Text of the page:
Peppers are heat-loving plants that should be started early in indoor pots to help gardeners get ahead of time because they take more time to mature. If you find it hard to start peppers indoors, you can simply wait until the spring planting time and buy ready seedlings to transplant directly to the farm. Therefore, if you wish to be a successful pepper gardener, you will need some knowledge of pepper transplanting.
The most important aspect of pepper transplanting is timing. Considering that peppers require more sunlight while growing, you need to be nearly perfect with timing to ensure the peppers get enough sunlight. This article outlines a step-by-step guide on transplanting seedlings and the right time to do so.
When to transplant pepper seedlings
Peppers are usually started indoors 8-10 weeks before the last frost. They are then transplanted to the ground a few weeks after the frost when the soil is relatively warm. Before moving to the soil, peppers should be first transplanted to larger pots. This is basically done after the appearance of the first two leaves. Old seeds take about four or five weeks before germinating and producing the first leaves, while newer seeds germinate within three to seven days.
To move seedlings from small to larger pots should be based on the appearance of the first leaves. Transplanting pepper seedlings into larger pots is important because they usually develop faster after the first two leaves and need more growing space. Two weeks after the last frost, you can now transplant the seedlings into the tilled soil for them to mature and produce. Peppers take about 12 weeks indoors before being transplanted.
Whenever you want to transplant pepper seedlings, here are a few steps for transplanting both indoors and outdoors
For indoor transplanting, follow these steps
1. water the seedlings
Add water to the small pots holding the seedlings before pulling them out to avoid tampering with the tender roots.
2. Moisten the new pots mix
Slowly add potting mix and water to the new pots until it gets to the desired level. The new soil should be damp but not fully saturated to ease the transplanting process.
3. Prepare the new pots and label them
Add the new potting mix in the larger container up to ¾ height and make a sizeable hole where you will easily put the seedling without affecting its roots at the center of the pot. Label the new pot for easy identification
4. Remove the seedling from the old container
Turn the container holding the seedling upside down and gently squeeze the lower part to remove the seedling with the holding soil. You can also move a flat spoon handle around the edges of the pot and carefully pull the container.
5. Place the seedlings into the new pot and add water
Place the seedling in the hole you had earlier prepared at the center of the new pot and add some soil to level up the small spaces and help the plant make good contact with the new soil. Carefully add water to the pots without dropping the water on the stems or young leaves to help reduce transplant shock and avoid root rot.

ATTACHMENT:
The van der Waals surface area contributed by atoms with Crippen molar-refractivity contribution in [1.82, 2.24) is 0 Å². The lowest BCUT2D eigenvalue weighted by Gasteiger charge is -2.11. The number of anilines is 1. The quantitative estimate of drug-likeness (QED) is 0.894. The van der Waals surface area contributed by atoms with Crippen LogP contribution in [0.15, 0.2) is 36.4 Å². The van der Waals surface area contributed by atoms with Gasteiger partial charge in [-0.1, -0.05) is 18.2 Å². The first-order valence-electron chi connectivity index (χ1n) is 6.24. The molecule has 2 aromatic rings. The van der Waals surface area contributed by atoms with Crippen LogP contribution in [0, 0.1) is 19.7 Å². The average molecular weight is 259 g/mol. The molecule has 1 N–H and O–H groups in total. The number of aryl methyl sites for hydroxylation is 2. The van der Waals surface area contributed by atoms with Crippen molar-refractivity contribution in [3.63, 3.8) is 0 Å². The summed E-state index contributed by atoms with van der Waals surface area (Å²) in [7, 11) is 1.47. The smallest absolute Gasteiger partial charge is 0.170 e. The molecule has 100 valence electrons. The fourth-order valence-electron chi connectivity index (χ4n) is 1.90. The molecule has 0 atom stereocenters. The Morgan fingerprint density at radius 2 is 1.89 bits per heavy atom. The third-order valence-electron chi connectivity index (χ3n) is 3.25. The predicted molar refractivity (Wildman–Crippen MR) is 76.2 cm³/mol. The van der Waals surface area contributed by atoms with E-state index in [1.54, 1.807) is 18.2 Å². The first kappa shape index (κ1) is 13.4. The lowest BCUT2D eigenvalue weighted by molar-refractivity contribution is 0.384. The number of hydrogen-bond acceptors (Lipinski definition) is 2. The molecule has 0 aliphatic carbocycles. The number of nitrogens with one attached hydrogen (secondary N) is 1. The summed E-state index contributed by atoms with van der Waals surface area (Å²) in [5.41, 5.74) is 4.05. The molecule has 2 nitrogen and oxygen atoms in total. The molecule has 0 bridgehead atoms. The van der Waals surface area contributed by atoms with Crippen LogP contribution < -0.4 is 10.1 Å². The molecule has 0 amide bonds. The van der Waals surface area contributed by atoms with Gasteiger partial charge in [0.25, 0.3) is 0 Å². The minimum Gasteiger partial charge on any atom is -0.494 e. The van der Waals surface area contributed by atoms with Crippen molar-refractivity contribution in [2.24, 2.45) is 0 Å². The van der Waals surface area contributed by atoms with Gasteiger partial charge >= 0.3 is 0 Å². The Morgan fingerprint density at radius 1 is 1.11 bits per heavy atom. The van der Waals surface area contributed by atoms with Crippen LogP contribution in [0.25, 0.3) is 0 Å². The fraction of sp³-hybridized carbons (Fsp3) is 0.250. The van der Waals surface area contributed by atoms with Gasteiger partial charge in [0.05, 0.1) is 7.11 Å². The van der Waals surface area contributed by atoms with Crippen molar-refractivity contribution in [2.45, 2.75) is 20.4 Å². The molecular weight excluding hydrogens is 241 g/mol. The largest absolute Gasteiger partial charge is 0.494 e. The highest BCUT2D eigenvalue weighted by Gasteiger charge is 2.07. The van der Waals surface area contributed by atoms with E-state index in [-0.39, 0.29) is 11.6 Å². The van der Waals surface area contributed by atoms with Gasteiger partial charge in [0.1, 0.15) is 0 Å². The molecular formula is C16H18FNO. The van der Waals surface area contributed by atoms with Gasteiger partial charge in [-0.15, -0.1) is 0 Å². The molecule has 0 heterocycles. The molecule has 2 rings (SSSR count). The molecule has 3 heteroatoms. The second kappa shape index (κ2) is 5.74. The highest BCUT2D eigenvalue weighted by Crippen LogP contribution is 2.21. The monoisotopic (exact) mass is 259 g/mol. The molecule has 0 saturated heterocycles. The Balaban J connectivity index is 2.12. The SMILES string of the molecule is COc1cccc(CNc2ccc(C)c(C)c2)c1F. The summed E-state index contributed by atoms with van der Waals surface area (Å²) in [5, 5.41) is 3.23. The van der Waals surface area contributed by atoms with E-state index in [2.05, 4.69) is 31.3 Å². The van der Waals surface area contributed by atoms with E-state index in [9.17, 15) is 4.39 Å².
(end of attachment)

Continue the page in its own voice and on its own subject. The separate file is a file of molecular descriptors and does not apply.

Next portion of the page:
Transplanting Peppers Outside
Once the pepper seedlings are ready for outdoor transplant, you will first need to check if the outdoor conditions are favorable. The soil should be free from the dangers of frost, and the nighttime temperature should be above 13 degrees celsius. Harden the plants by slightly introducing them to the outside conditions before you start transplanting. Here are the steps for transplanting outside
1. Prepare the outdoor container
Gradually fill the outdoor container with potting mix and water to make the mix damp. Keep filling the pot and leave just about 2 inches of space at the top.
2. Add fertilizer
Enhance the soil by adding fertilizer to help supply adequate nutrients to the plant as it grows. Make a hole at the center of the pot and add some manure or compost if you are in a position to find some.
3. Plant the pepper seedlings
Carefully remove the pepper seedlings indoors and place them in the outdoor pot hole you had already prepared. Add pot mix to level the open space and help the seedling be firm.
4. Water the new plants
Water the plants to help them easily adjust to the new environment. Afterward, keep watering at the prescribed intervals to ensure the plants do not dry out.
When To Transplant Pepper Seedlings: Conclusion
Peppers take relatively longer to grow, and that is why gardeners start their pepper seedlings indoors for about three months before the planting time. When it’s planting time, gardeners transplant the seedlings outside and give them adequate care to ensure they mature and produce. Hopefully, this article will help you as you seek to determine the right pepper transplanting time and how to do it.
Related Article: When to Top Pepper Plants?